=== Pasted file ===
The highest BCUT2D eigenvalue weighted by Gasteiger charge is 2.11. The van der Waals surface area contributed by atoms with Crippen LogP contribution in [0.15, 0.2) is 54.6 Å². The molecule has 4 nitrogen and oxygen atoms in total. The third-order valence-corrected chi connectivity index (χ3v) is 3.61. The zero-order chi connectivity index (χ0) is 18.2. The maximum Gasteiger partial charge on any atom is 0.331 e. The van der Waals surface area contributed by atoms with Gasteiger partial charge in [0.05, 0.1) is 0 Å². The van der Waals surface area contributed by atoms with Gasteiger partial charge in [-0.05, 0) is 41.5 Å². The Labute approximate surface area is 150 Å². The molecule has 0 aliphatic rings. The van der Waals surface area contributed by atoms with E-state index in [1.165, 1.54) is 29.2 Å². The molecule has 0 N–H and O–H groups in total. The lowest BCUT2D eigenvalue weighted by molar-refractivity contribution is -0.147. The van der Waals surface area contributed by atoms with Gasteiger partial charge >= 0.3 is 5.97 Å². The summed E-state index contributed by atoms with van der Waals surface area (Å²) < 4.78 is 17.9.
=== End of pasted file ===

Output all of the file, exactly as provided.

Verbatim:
The highest BCUT2D eigenvalue weighted by Gasteiger charge is 2.11. The van der Waals surface area contributed by atoms with Crippen LogP contribution in [0.15, 0.2) is 54.6 Å². The molecule has 4 nitrogen and oxygen atoms in total. The third-order valence-corrected chi connectivity index (χ3v) is 3.61. The zero-order chi connectivity index (χ0) is 18.2. The maximum Gasteiger partial charge on any atom is 0.331 e. The van der Waals surface area contributed by atoms with Gasteiger partial charge in [0.05, 0.1) is 0 Å². The van der Waals surface area contributed by atoms with Gasteiger partial charge in [-0.05, 0) is 41.5 Å². The Labute approximate surface area is 150 Å². The molecule has 0 aliphatic rings. The van der Waals surface area contributed by atoms with E-state index in [1.165, 1.54) is 29.2 Å². The molecule has 0 N–H and O–H groups in total. The lowest BCUT2D eigenvalue weighted by molar-refractivity contribution is -0.147. The van der Waals surface area contributed by atoms with Gasteiger partial charge >= 0.3 is 5.97 Å². The summed E-state index contributed by atoms with van der Waals surface area (Å²) < 4.78 is 17.9.